The excitation radiation 702 emitted by the source 720 may be delivered either directly from the source 720 to the analyte stage 710 and SERS-active structure 100, 200, 300, 400, 500. Alternatively, collimation, filtration, and subsequent focusing of excitation radiation 702 may be performed by optical components 722 before the excitation radiation 702 impinges on the analyte stage 710 and SERS-active structure 100, 200, 300, 400, 500.

Analyte molecules 130, 230, 330, 430, 530 may be provided adjacent the SERS-active structures 100, 200, 300, 400, 500 to enhance the intensity of Raman scattered radiation when the SERS-active structures and the analyte molecules are irradiated with excitation radiation.

The Raman scattered photons 704 may be collimated, filtered, or focused with optical components 732. For example, a filter or a plurality of filters may be employed, either as part of the structure of the detector 730, or as a separate unit that is configured to filter the wavelength of the excitation radiation 702, thus, allowing only the Raman scattered photons 704 to be received by the detector 730.

The detector 730 receives and detects the Raman scattered photons 704 and may include a monochromator (or any other suitable device for determining the wavelength of the Raman scattered photons 704) and a device such as, for example, a photomultiplier for determining the quantity of Raman scattered photons (intensity).

Ideally, the Raman scattered photons 704 are scattered isotropically, being scattered in all directions relative to the analyte stage 710. Thus, the position of the detector 730 relative to the analyte stage 710 is not particularly important. However, the detector 730 may be positioned at, for example, an angle of 90° relative to the direction of the incident excitation radiation 702 to minimize the intensity of the incident excitation radiation 702 that may be incident on the detector 730.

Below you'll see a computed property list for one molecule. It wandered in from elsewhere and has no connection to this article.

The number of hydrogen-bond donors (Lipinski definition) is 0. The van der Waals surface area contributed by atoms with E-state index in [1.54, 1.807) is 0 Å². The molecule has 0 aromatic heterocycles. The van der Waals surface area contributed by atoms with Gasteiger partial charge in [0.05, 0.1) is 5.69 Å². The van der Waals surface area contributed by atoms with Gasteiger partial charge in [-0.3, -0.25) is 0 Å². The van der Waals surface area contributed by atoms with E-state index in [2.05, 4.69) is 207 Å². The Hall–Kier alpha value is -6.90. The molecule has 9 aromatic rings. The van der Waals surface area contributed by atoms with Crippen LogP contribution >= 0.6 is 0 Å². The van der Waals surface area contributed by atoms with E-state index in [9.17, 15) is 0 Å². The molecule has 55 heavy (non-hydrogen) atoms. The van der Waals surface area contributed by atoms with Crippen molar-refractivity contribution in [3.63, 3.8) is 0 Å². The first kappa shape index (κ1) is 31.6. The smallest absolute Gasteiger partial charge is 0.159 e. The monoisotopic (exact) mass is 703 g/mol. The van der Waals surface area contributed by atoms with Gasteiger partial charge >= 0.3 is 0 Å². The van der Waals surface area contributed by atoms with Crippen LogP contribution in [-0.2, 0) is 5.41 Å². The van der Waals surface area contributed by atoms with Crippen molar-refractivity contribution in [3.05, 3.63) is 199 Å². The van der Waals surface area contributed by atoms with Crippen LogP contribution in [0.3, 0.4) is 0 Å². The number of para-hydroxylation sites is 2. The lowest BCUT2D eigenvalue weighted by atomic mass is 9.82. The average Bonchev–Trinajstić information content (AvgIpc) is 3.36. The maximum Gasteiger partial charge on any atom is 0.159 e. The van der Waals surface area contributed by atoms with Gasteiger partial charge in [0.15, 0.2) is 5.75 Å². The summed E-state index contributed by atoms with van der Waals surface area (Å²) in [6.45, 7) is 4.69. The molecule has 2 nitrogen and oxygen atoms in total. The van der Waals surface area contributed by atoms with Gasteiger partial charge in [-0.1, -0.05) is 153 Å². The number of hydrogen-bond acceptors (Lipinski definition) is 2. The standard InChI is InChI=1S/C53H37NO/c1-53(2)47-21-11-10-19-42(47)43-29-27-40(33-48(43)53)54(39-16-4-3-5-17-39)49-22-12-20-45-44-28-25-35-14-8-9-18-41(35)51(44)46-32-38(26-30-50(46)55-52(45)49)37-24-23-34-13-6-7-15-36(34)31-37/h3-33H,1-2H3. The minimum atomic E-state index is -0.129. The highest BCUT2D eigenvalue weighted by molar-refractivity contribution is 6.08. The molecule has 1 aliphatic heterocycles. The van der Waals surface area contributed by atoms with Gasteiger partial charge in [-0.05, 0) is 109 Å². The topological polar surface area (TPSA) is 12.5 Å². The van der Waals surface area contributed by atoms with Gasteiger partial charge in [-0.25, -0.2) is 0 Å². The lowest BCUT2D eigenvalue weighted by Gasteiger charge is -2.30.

The methods disclosed herein allow for the reproducible formation of SERS-active structures including nanoscale features having well controlled size, shape, location, and orientation. These structures allow for improved surface-enhanced Raman spectroscopy. The performance of nanoscale electronics, optoelectronics, molecular sensors, and other devices employing the Raman effect may be significantly improved by using the SERS-active structures disclosed herein. In addition, the methods disclosed herein allow for production of high quantities of SERS-active structures at relatively low cost.

Although the foregoing description contains many specifics, these are not to be construed as limiting the scope of the present invention, but merely as providing certain exemplary embodiments. Similarly, other embodiments of the invention may be devised which do not depart from the spirit or scope of the present invention. The scope of the invention is, therefore, indicated and limited only by the appended claims and their legal equivalents, rather than by the foregoing description. All additions, deletions, and modifications to the invention, as disclosed herein, which fall within the meaning and scope of the claims are encompassed by the present invention.

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Classifications
U.S. Classification356/301
International ClassificationG01J3/44
Cooperative ClassificationG01N21/658
European ClassificationG01N21/65D